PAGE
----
Can you please tell me why clock_gettime return 1/2 of the actual time it took?
Thank you.
In a multi-process environment, processes are constantly migrating from CPU(s) to 'run queue(s)'.
When performance testing an application, it is often convenient to know the amount of time a process has been running on a CPU, while excluding time that the process was waiting for a CPU resource on a 'run queue'.
In the case of this question, where CPU-time is about half of REAL-time, it is likely that other processes were actively competing for CPU time while your process was also running. It appears that your process was fairly successful in acquiring roughly half the CPU resources during its run.
Instead of using CLOCK_PROCESS_CPUTIME_ID, you might consider using CLOCK_REALTIME?
For additional details, see: Understanding the different clocks of clock_gettime()

CPU clock frequency and thus QueryPerformanceCounter wrong?

I am using QueryPerformanceCounter to time some code. I was shocked when the code starting reporting times that were clearly wrong. To convert the results of QPC into "real" time you need to divide by the frequency returned from QueryPerformanceFrequency, so the elapsed time is:
Time = (QPC.end - QPC.start)/QPF
After a reboot, the QPF frequency changed from 2.7 GHz to 4.1 GHz. I do not think that the actual hardware frequency changed as the wall clock time of the running program did not change although the time reported using QPC did change (it dropped by 2.7/4.1).
MyComputer->Properties shows:
4 CPU 2.80 GHz; 4.11 GHz;
1.99 GB of RAM; Physical Address Extension
Other than this, the system seems to be working fine.
I will try a reboot to see if the problem clears, but I am concerned that these critical performance counters could become invalid without warning.
While I appreciate the answers and especially the links, I do not have one of the affected chipsets nor to I have a CPU clock that varies itself. From what I have read, QPC and QPF are based on a timer in the PCI bus and not affected by changes in the CPU clock. The strange thing in my situation is that the FREQUENCY reported by QPF changed to an incorrect value and this changed frequency was also reported in MyComputer -> Properties which I certainly did not write.
A reboot fixed my problem (QPF now reports the correct frequency) but I assume that if you are planning on using QPC/QPF you should validate it against another timer before trusting it.
Apparently there is a known issue with QPC on some chipsets, so you may want to make sure you do not have those chipset. Additionally some dual core AMDs may also cause a problem. See the second post by sebbbi, where he states:
QueryPerformanceCounter() and
QueryPerformanceFrequency() offer a
bit better resolution, but have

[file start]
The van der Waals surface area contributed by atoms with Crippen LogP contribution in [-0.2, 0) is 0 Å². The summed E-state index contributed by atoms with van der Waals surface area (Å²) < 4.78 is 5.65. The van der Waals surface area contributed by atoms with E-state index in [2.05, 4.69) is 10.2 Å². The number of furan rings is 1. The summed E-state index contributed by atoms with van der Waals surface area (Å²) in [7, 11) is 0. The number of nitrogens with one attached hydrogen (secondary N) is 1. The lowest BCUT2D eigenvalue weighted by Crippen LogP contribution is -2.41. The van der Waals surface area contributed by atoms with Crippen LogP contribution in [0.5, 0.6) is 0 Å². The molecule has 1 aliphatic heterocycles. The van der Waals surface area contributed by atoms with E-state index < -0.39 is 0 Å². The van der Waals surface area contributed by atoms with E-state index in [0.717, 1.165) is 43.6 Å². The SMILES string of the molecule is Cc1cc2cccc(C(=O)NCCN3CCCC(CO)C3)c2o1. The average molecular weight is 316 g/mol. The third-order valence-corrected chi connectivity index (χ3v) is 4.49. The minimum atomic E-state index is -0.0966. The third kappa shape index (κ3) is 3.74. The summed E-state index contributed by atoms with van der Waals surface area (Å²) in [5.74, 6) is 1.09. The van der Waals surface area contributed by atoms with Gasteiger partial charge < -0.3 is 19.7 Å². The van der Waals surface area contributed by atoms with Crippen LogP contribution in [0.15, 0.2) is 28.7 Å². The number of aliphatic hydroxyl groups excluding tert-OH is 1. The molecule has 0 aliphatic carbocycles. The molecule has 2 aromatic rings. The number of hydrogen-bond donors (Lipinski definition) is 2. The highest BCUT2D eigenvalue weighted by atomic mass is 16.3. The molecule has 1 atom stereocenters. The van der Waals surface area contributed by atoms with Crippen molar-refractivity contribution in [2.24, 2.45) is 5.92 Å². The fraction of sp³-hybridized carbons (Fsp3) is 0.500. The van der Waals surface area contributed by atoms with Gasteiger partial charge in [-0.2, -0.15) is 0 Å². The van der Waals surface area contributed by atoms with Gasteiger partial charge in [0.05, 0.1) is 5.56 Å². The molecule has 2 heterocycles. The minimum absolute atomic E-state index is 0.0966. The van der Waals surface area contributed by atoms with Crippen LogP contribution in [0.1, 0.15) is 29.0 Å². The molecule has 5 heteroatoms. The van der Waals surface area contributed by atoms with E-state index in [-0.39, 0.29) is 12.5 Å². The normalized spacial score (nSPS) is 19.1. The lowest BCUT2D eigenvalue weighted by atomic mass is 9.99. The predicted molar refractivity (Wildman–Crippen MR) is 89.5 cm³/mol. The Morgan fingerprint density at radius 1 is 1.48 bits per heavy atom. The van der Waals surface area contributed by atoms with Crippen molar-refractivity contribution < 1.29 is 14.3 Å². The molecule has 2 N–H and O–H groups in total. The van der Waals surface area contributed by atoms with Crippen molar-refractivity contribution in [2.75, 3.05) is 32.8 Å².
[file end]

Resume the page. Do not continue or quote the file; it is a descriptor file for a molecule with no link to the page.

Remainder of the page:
different issues. For example in
Windows XP, all AMD Athlon X2 dual
core CPUs return the PC of either of
the cores "randomly" (the PC sometimes
jumps a bit backwards), unless you
specially install AMD dual core driver
package to fix the issue. We haven't
noticed any other dual+ core CPUs
having similar issues (p4 dual, p4 ht,
core2 dual, core2 quad, phenom quad).
From this answer.
You should always expect the core frequency to change on any CPU that supports technology such as SpeedStep or Cool'n'Quiet. Wall time is not affected, it uses a RTC. You should probably stop using the performance counters, unless you can tolerate a few (5-50) millisecond's worth of occasional phase adjustments, and are willing to perform some math in order to perform the said phase adjustment by continuously or periodically re-normalizing your performance counter values based on the reported performance counter frequency and on RTC low-resolution time (you can do this on-demand, or asynchronously from a high-resolution timer, depending on your application's ultimate needs.)
You can try to use the Stopwatch class from .NET, it could help with your problem since it abstracts from all this low-lever stuff.
Use the IsHighResolution property to see whether the timer is based on a high-resolution performance counter.
Note: On a multiprocessor computer, it
does not matter which processor the
thread runs on. However, because of
bugs in the BIOS or the Hardware
Abstraction Layer (HAL), you can get
different timing results on different
processors. To specify processor
affinity for a thread, use the
Just a shot in the dark.
On my home PC I used to have "AI NOS" or something like that enabled in the BIOS. I suspect this screwed up the QueryPerformanceCounter/QueryPerformanceFrequency APIs because although the system clock ran at the normal rate, and normal apps ran perfectly, all full screen 3D games ran about 10-15% too fast, causing, for example, adjacent lines of dialog in a game to trip on each other.
I'm afraid you can't say "I shouldn't have this problem" when you're using QueryPerformance* - while the documentation states that the value returned by QueryPerformanceFrequency is constant, practical experimentation shows that it really isn't.
However you also don't want to be calling QPF every time you call QPC either. In practice we found that periodically (in our case once a second) calling QPF to get a fresh value kept the timers synchronised well enough for reliable profiling.
As has been pointed out as well, you need to keep all of your QPC calls on a single processor for consistent results. While this might not matter for profiling purposes (because you can just use ProcessorAffinity to lock the thread onto a single CPU), you don't want to do this for timing which is running as part of a proper multi-threaded application (because then you run the risk of locking a hard working thread to a CPU which is busy).
Especially don't arbitrarily lock to CPU 0, because you can guarantee that some other badly coded application has done that too, and then both applications will fight over CPU time on CPU 0 while CPU 1 (or 2 or 3) sit idle. Randomly choose from the set of available CPUs and you have at least a fighting chance that you're not locked to an overloaded CPU.